In the 1950s, when Katie is five, her family moves from Iowa to Georgia, where there are few Japanese-Americans. Katie’s older sister Lynn takes care of her while their parents work long hours in the chicken-processing plant. Their roles reverse when Lynn develops lymphoma. Through the illness and Lynn’s death, Katie struggles to remember her sister as kira-kira, glittering and shining. Narrated by Katie, this beautifully written book tells a poignant story of love and loss.

Dangerous NeighborsDangerous Neighbors
by Beth Kephart
Ages 12–up
Katherine is still consumed by grief over the death of her identical twin sister Anna in a skating accident months ago. Feeling responsible for her sister’s death, Katherine has decided to take her own life, but is continually drawn to the wonders of the 1876 Philadelphia Centennial Exhibition. Among the crowds of strangers, Katherine loses herself in memories of the past and her sister’s secret romance with a “dangerous neighbor” that precipitated the sequence of events leading to Anna’s death. Set against a detailed background of America’s first World’s Fair, this engrossing novel presents themes of love and loss, guilt and betrayal, despair and hope.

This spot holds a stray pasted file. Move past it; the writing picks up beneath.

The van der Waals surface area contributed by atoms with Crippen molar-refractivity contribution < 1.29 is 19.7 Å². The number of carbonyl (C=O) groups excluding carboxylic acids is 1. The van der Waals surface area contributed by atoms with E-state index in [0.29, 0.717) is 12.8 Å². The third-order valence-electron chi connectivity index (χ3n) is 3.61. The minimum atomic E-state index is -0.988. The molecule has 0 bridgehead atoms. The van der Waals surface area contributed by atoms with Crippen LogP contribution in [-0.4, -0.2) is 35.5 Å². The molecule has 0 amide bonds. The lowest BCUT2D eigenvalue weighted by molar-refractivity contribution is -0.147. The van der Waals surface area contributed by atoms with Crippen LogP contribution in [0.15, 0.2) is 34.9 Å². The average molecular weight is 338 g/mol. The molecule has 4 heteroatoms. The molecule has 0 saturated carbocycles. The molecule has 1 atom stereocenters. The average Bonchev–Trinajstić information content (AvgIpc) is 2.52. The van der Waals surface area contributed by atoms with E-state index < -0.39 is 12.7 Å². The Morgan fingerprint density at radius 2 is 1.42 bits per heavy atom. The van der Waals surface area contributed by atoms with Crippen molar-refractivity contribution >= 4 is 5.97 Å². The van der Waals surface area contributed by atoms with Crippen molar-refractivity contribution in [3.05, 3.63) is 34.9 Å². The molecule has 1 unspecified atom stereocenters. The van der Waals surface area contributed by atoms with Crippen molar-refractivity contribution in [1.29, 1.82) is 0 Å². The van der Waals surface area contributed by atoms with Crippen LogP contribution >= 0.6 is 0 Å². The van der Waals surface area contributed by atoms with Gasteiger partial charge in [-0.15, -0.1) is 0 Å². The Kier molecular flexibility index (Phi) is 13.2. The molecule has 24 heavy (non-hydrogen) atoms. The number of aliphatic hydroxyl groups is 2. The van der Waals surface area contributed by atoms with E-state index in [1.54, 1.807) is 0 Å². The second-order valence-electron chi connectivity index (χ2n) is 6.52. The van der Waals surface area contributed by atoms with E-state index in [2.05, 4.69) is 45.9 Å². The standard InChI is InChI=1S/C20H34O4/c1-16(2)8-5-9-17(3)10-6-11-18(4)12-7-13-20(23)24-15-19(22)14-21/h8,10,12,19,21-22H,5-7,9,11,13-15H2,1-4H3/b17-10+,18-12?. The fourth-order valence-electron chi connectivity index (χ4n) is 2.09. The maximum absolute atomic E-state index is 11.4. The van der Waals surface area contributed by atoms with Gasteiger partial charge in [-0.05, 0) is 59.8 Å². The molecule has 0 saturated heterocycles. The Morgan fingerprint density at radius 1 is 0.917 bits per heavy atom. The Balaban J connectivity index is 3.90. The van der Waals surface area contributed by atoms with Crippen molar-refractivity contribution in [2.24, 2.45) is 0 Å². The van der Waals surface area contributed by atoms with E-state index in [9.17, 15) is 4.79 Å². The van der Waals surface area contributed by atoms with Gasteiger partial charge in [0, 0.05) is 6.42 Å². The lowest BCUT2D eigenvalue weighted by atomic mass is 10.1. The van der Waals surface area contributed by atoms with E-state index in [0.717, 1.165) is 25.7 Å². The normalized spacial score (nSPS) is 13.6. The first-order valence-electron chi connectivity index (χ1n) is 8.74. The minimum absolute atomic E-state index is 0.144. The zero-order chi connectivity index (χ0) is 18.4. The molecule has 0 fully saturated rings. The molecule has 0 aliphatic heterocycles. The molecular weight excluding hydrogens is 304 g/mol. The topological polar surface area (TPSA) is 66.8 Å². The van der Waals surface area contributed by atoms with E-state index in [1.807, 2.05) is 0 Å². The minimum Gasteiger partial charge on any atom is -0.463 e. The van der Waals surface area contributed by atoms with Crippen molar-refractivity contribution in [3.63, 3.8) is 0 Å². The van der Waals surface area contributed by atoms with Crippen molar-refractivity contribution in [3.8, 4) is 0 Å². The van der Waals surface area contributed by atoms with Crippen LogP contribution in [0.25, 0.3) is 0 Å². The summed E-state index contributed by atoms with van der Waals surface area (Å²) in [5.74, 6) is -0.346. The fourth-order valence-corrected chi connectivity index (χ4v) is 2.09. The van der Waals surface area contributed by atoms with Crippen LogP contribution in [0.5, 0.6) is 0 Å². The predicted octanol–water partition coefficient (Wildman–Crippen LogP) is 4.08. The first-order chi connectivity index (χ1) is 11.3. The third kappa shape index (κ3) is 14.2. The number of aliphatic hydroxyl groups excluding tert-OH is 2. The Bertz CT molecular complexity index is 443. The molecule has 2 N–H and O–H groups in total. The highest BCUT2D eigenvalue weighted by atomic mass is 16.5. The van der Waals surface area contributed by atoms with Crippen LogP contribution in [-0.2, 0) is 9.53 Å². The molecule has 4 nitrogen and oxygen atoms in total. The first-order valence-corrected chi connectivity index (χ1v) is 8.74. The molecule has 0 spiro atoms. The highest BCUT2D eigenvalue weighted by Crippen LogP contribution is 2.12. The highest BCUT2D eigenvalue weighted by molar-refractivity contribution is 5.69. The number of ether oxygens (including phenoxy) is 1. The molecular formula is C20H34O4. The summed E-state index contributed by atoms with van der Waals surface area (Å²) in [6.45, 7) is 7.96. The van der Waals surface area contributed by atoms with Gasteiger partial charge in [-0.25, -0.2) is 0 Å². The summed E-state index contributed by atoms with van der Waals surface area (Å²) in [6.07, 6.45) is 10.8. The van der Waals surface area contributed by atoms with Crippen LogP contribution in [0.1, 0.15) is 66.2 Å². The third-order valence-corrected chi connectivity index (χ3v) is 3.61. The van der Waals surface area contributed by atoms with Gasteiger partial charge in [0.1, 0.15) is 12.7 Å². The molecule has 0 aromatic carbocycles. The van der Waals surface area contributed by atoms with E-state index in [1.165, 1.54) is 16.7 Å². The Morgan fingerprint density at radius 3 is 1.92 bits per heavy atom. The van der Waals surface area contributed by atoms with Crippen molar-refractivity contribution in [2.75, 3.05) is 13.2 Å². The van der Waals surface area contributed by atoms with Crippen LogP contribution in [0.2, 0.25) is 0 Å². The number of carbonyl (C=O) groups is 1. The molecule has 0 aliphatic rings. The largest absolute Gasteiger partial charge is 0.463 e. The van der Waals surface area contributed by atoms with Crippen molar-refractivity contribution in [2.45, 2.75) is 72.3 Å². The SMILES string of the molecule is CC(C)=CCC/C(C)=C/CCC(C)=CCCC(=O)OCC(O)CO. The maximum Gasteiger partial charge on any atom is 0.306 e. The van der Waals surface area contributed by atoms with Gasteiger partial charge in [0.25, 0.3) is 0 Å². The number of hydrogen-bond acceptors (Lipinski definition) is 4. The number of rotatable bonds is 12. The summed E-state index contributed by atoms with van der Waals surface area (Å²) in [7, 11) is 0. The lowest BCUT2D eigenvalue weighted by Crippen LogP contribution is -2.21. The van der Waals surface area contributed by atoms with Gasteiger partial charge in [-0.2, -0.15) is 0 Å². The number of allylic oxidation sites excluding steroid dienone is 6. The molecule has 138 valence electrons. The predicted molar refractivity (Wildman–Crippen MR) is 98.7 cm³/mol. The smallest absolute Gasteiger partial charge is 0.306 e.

GhostsNothing but Ghosts
by Beth Kephart
Ages 12–up
Katie (16) and her father are grieving the recent death of her mother. Her father, an artist who restores paintings, tries to lose himself in his work while pondering what color would be used to paint regret. Katie takes a summer job gardening for Miss Martine, the town recluse, and stumbles over clues about the mystery of Miss Martine’s abrupt withdrawal from the world. With her fellow teen worker Danny, and the help of the town librarian, Katie researches town history to solve the mystery and distract herself from her own grief.

Small DamagesSmall Damages
by Beth Kephart
Ages 14–up
When Kenzie’s father dies suddenly during her senior year of high school, her mother’s copying mechanisms drive the two apart. So Kenzie begins spending more time with her boyfriend, and becomes pregnant. Neither her boyfriend nor her mother understand Kenzie’s instance on having the baby, and Kenzie is sent to Spain to work on a farm until the baby is born and given up for adoption. Kenzie arrives in Spain sullen and resentful, but Estela, the farm cook, who takes Kenzie under her wing and Estaban, who cares for the horses, help her to see the beauty around her.

by Watt Key
Ages 9–12